We find for Sample A and also from the URC, that:, very similar to the W + 10 relation. This result is not a new one, it arises as effect of the particular dependencies of the dark and luminous structural parameters on luminosity and disk length scale. We can show this by looking at the Radial Tully Fisher relation ([

However, with the complete data from the URC shown in

At highest luminosities (see

assumptions adopted in the mass modelling. Moreover, the URCH profiles are obtained from hundreds of RCs, while in W + 10 only from few (see W + 10).

As a result, in a first approximation we can claim that the W + 10 relationship, in the radial range 1 kpc kpc, is a projection, on the (r,) axes of a more complex relationship in which the structural quantities, and are related in a specific way. This suggests the existence of a number of scaling laws between disk scalenghts, disk mass, halo structural parameters and galaxy luminosity, which by the way have been also observed through the analysis of accurate mass models in large samples of galaxies (e.g. S + 07).

The W + 10 relation URC-supported, becomes very useful to test whether DM halos in spirals are consistent with NFW density profile. In this case let us remind that (see [

where is the radial coordinate, , and for the concentration parameter we take

(see [1,20]). The halo mass inside a radius r is given by:

In

The W + 10 halo velocity-radius relationship (black line) with its scatter (black dashed lines) plotted with 1) the halo velocities of our Sample A of 116 spirals (black points), 2) the NFW halo velocity profiles (blue lines, with the thick curves corresponding to objects with mass comparable with those of the individual Sample).

The resulting halo velocity curves occupies a very well defined portion in the (r,) plane (blue lines). However, this region is mostly off that defined by 1) the W + 10 relationship, 2) the similar relationship derived in this paper by a larger number of individual RCs (of low luminosity objects) and 3) a specific projection of the URCH (given in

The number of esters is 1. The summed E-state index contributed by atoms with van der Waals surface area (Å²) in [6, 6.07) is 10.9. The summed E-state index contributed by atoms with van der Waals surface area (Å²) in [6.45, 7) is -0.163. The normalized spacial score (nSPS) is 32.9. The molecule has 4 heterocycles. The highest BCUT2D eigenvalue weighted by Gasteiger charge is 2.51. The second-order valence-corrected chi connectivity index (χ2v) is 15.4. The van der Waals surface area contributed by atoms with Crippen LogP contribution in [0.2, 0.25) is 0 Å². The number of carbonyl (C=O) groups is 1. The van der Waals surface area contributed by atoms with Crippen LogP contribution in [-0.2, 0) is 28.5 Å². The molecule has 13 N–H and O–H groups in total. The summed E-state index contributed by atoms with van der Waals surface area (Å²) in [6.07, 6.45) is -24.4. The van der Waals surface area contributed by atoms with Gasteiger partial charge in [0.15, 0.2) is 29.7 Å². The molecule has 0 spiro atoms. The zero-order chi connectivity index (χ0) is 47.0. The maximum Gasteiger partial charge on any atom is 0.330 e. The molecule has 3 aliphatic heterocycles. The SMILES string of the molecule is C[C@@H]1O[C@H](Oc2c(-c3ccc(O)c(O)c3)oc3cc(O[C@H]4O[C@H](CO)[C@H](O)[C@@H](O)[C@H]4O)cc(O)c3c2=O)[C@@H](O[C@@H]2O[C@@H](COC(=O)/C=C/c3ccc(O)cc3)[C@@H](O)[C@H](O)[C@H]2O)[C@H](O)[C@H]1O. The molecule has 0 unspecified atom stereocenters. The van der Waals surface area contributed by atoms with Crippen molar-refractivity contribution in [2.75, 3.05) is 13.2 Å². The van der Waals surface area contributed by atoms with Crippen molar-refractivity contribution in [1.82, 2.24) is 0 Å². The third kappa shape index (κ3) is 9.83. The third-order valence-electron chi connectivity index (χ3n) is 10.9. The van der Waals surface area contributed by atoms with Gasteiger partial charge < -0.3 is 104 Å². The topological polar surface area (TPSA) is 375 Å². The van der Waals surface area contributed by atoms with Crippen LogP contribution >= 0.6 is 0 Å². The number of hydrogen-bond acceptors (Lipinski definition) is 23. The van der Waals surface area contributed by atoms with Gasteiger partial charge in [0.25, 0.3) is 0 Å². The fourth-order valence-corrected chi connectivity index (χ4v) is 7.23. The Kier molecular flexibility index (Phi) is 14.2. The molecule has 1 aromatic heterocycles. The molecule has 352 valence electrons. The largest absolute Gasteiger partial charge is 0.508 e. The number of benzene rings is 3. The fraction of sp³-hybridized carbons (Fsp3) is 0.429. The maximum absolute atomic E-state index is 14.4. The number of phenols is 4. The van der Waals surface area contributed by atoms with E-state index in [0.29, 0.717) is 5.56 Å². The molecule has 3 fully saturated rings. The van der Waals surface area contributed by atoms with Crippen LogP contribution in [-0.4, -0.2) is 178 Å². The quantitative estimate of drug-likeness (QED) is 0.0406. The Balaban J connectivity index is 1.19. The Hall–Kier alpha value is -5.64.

We have compared the W + 10 relationship (see also M + 07), with the URCH and with the kinematics of 116 spirals of low luminosity objects. We find that the W + 10 “unique” velocity profile is essentially in agreement with the URC paradigm of which it is a sort of projection. The W + 10 relation alongside its not negligible scatter of 0.25 dex, can be identified as the projection of the URC on the (r,) plane. This implies the existence of a number of scaling laws between disk scalenghts, disk mass, halo structural parameters and galaxy luminosity, observed also analyzing accurate mass models in large samples of galaxies.

We claim that the distribution of dark and luminous matter in galaxies is such that at any chosen radius r, takes, in different galaxies of different mass, almost the same value. The simplest explanation is that the more massive is the dark halo, the lesser dense and concentrated it turns out to be. The net effect is that the dark mass inside a chosen physical radius is weakly dependent of the total halo mass. The physical explanation of this still lags: we realize that the dark and the luminous matter are distributed in a related way, which is not obvious, in view of their very different nature. It is worth to point out that the URCH profiles for virial masses, are discrepant with the W + 10 relationship, also considering its (quite large) scatter (see

severe in that, being the contribution of the luminous matter quite negligible, is virtually derived in a model independent way, and it almost coincides with the observed. Of course, the inconsistency between RCs and NFW halo + disk mass model is already well known, even if it is proved only in a quite limited number of test cases ([